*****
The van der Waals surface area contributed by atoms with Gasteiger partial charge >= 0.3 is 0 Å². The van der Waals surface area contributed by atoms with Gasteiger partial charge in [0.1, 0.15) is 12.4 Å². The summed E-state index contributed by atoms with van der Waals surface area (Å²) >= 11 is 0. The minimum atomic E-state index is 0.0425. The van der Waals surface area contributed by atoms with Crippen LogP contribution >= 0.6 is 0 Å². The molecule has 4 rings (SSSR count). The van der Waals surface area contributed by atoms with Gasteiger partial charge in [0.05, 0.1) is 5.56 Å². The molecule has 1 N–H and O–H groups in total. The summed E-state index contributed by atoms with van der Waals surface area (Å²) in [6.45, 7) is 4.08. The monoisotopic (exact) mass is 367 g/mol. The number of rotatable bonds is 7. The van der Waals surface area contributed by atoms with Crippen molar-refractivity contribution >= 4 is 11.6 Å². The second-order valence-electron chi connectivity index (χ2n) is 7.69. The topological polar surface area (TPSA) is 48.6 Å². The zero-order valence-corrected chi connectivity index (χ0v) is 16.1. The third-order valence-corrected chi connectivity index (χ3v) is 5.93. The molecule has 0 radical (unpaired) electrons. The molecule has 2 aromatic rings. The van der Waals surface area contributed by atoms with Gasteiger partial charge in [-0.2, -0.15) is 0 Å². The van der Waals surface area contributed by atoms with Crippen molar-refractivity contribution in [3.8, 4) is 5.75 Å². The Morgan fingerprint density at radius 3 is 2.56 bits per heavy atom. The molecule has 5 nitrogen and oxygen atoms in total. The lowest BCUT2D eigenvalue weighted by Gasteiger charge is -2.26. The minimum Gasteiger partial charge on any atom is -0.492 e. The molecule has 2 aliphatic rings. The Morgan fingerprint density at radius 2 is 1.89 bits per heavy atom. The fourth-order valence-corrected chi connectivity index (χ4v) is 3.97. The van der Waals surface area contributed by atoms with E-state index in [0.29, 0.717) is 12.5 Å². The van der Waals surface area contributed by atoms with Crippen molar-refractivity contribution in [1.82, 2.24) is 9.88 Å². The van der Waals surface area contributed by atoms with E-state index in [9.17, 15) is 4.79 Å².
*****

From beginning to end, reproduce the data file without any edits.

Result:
The van der Waals surface area contributed by atoms with Gasteiger partial charge >= 0.3 is 0 Å². The van der Waals surface area contributed by atoms with Gasteiger partial charge in [0.1, 0.15) is 12.4 Å². The summed E-state index contributed by atoms with van der Waals surface area (Å²) >= 11 is 0. The minimum atomic E-state index is 0.0425. The van der Waals surface area contributed by atoms with Crippen LogP contribution >= 0.6 is 0 Å². The molecule has 4 rings (SSSR count). The van der Waals surface area contributed by atoms with Gasteiger partial charge in [0.05, 0.1) is 5.56 Å². The molecule has 1 N–H and O–H groups in total. The summed E-state index contributed by atoms with van der Waals surface area (Å²) in [6.45, 7) is 4.08. The monoisotopic (exact) mass is 367 g/mol. The number of rotatable bonds is 7. The van der Waals surface area contributed by atoms with Crippen molar-refractivity contribution >= 4 is 11.6 Å². The second-order valence-electron chi connectivity index (χ2n) is 7.69. The topological polar surface area (TPSA) is 48.6 Å². The zero-order valence-corrected chi connectivity index (χ0v) is 16.1. The third-order valence-corrected chi connectivity index (χ3v) is 5.93. The molecule has 0 radical (unpaired) electrons. The molecule has 2 aromatic rings. The van der Waals surface area contributed by atoms with Gasteiger partial charge in [-0.2, -0.15) is 0 Å². The van der Waals surface area contributed by atoms with Crippen molar-refractivity contribution in [3.8, 4) is 5.75 Å². The Morgan fingerprint density at radius 3 is 2.56 bits per heavy atom. The molecule has 5 nitrogen and oxygen atoms in total. The lowest BCUT2D eigenvalue weighted by Gasteiger charge is -2.26. The minimum Gasteiger partial charge on any atom is -0.492 e. The molecule has 2 aliphatic rings. The Morgan fingerprint density at radius 2 is 1.89 bits per heavy atom. The fourth-order valence-corrected chi connectivity index (χ4v) is 3.97. The van der Waals surface area contributed by atoms with E-state index in [0.29, 0.717) is 12.5 Å². The van der Waals surface area contributed by atoms with Crippen molar-refractivity contribution in [1.82, 2.24) is 9.88 Å². The van der Waals surface area contributed by atoms with E-state index in [9.17, 15) is 4.79 Å².